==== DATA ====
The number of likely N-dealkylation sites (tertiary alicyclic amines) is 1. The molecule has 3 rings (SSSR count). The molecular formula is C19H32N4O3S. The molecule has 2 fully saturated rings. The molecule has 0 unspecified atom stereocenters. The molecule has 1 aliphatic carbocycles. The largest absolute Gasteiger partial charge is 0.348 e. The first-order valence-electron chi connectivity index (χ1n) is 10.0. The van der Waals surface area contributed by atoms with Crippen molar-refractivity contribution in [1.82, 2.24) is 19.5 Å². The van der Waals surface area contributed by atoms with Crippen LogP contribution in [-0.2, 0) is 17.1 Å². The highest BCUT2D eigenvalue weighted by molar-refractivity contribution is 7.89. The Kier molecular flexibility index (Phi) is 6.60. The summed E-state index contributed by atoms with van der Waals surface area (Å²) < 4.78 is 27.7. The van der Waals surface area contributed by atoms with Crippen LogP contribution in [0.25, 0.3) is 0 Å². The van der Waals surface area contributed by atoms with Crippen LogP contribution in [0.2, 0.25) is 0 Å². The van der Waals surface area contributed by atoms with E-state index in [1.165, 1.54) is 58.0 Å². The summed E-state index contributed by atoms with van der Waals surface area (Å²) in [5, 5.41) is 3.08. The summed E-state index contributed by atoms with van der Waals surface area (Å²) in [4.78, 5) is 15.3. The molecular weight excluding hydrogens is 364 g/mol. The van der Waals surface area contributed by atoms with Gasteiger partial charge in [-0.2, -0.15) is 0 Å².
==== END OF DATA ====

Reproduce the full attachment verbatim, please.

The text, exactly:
The number of likely N-dealkylation sites (tertiary alicyclic amines) is 1. The molecule has 3 rings (SSSR count). The molecular formula is C19H32N4O3S. The molecule has 2 fully saturated rings. The molecule has 0 unspecified atom stereocenters. The molecule has 1 aliphatic carbocycles. The largest absolute Gasteiger partial charge is 0.348 e. The first-order valence-electron chi connectivity index (χ1n) is 10.0. The van der Waals surface area contributed by atoms with Crippen molar-refractivity contribution in [1.82, 2.24) is 19.5 Å². The van der Waals surface area contributed by atoms with Crippen LogP contribution in [-0.2, 0) is 17.1 Å². The highest BCUT2D eigenvalue weighted by molar-refractivity contribution is 7.89. The Kier molecular flexibility index (Phi) is 6.60. The summed E-state index contributed by atoms with van der Waals surface area (Å²) < 4.78 is 27.7. The van der Waals surface area contributed by atoms with Crippen LogP contribution in [0.25, 0.3) is 0 Å². The van der Waals surface area contributed by atoms with Crippen LogP contribution in [0.2, 0.25) is 0 Å². The van der Waals surface area contributed by atoms with E-state index in [1.165, 1.54) is 58.0 Å². The summed E-state index contributed by atoms with van der Waals surface area (Å²) in [5, 5.41) is 3.08. The summed E-state index contributed by atoms with van der Waals surface area (Å²) in [4.78, 5) is 15.3. The molecular weight excluding hydrogens is 364 g/mol. The van der Waals surface area contributed by atoms with Gasteiger partial charge in [-0.2, -0.15) is 0 Å².